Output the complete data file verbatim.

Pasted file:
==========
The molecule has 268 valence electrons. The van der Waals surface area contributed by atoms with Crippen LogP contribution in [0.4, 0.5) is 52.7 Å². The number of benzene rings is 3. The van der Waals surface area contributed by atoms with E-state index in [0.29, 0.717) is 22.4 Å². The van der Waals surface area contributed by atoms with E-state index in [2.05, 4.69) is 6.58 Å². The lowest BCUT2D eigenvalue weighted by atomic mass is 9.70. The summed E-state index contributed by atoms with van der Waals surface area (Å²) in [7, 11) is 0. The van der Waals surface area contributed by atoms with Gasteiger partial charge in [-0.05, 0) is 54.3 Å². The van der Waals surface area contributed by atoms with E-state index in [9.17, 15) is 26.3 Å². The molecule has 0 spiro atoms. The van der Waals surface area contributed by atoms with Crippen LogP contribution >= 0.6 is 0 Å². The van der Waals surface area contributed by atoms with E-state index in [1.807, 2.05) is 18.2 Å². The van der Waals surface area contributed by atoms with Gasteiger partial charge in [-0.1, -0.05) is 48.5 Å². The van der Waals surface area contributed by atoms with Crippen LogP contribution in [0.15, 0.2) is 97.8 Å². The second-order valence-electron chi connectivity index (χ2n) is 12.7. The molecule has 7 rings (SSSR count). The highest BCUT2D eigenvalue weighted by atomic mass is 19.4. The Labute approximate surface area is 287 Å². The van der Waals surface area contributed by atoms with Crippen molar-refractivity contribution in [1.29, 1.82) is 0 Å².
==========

The molecule has 268 valence electrons. The van der Waals surface area contributed by atoms with Crippen LogP contribution in [0.4, 0.5) is 52.7 Å². The number of benzene rings is 3. The van der Waals surface area contributed by atoms with E-state index in [0.29, 0.717) is 22.4 Å². The van der Waals surface area contributed by atoms with E-state index in [2.05, 4.69) is 6.58 Å². The lowest BCUT2D eigenvalue weighted by atomic mass is 9.70. The summed E-state index contributed by atoms with van der Waals surface area (Å²) in [7, 11) is 0. The van der Waals surface area contributed by atoms with Gasteiger partial charge in [-0.05, 0) is 54.3 Å². The van der Waals surface area contributed by atoms with E-state index in [9.17, 15) is 26.3 Å². The molecule has 0 spiro atoms. The van der Waals surface area contributed by atoms with Crippen LogP contribution >= 0.6 is 0 Å². The van der Waals surface area contributed by atoms with E-state index in [1.807, 2.05) is 18.2 Å². The van der Waals surface area contributed by atoms with Gasteiger partial charge in [-0.1, -0.05) is 48.5 Å². The van der Waals surface area contributed by atoms with Crippen LogP contribution in [0.15, 0.2) is 97.8 Å². The second-order valence-electron chi connectivity index (χ2n) is 12.7. The molecule has 7 rings (SSSR count). The highest BCUT2D eigenvalue weighted by atomic mass is 19.4. The Labute approximate surface area is 287 Å². The van der Waals surface area contributed by atoms with Crippen molar-refractivity contribution in [1.29, 1.82) is 0 Å².